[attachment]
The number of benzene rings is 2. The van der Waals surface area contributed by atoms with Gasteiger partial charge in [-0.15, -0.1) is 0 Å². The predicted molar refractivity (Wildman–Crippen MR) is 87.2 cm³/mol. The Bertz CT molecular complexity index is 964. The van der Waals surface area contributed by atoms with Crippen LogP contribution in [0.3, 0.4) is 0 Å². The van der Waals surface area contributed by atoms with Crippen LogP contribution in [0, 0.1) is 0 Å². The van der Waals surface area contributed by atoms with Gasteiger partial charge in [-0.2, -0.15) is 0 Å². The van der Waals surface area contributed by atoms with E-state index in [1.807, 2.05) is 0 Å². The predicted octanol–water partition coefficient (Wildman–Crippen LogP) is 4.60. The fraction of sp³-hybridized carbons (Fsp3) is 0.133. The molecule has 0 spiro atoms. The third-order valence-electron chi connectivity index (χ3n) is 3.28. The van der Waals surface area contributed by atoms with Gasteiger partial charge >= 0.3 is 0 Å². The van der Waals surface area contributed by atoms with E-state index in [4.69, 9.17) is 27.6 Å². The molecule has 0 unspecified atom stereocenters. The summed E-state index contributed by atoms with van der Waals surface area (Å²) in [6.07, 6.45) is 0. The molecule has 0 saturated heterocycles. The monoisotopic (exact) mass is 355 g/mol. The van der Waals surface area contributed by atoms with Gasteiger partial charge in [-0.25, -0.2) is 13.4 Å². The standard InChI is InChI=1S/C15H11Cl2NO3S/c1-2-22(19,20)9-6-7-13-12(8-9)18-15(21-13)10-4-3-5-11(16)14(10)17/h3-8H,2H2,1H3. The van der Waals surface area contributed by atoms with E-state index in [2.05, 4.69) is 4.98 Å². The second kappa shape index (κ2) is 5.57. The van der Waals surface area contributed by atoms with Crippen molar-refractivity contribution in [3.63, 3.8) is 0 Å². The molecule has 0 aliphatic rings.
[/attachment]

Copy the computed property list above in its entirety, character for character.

The number of benzene rings is 2. The van der Waals surface area contributed by atoms with Gasteiger partial charge in [-0.15, -0.1) is 0 Å². The predicted molar refractivity (Wildman–Crippen MR) is 87.2 cm³/mol. The Bertz CT molecular complexity index is 964. The van der Waals surface area contributed by atoms with Crippen LogP contribution in [0.3, 0.4) is 0 Å². The van der Waals surface area contributed by atoms with Crippen LogP contribution in [0, 0.1) is 0 Å². The van der Waals surface area contributed by atoms with Gasteiger partial charge in [-0.2, -0.15) is 0 Å². The van der Waals surface area contributed by atoms with E-state index in [1.807, 2.05) is 0 Å². The predicted octanol–water partition coefficient (Wildman–Crippen LogP) is 4.60. The fraction of sp³-hybridized carbons (Fsp3) is 0.133. The molecule has 0 spiro atoms. The third-order valence-electron chi connectivity index (χ3n) is 3.28. The van der Waals surface area contributed by atoms with Gasteiger partial charge >= 0.3 is 0 Å². The van der Waals surface area contributed by atoms with E-state index in [4.69, 9.17) is 27.6 Å². The molecule has 0 unspecified atom stereocenters. The summed E-state index contributed by atoms with van der Waals surface area (Å²) in [6.07, 6.45) is 0. The molecule has 0 saturated heterocycles. The monoisotopic (exact) mass is 355 g/mol. The van der Waals surface area contributed by atoms with Gasteiger partial charge in [-0.25, -0.2) is 13.4 Å². The standard InChI is InChI=1S/C15H11Cl2NO3S/c1-2-22(19,20)9-6-7-13-12(8-9)18-15(21-13)10-4-3-5-11(16)14(10)17/h3-8H,2H2,1H3. The van der Waals surface area contributed by atoms with E-state index in [2.05, 4.69) is 4.98 Å². The second kappa shape index (κ2) is 5.57. The van der Waals surface area contributed by atoms with Crippen molar-refractivity contribution in [3.63, 3.8) is 0 Å². The molecule has 0 aliphatic rings.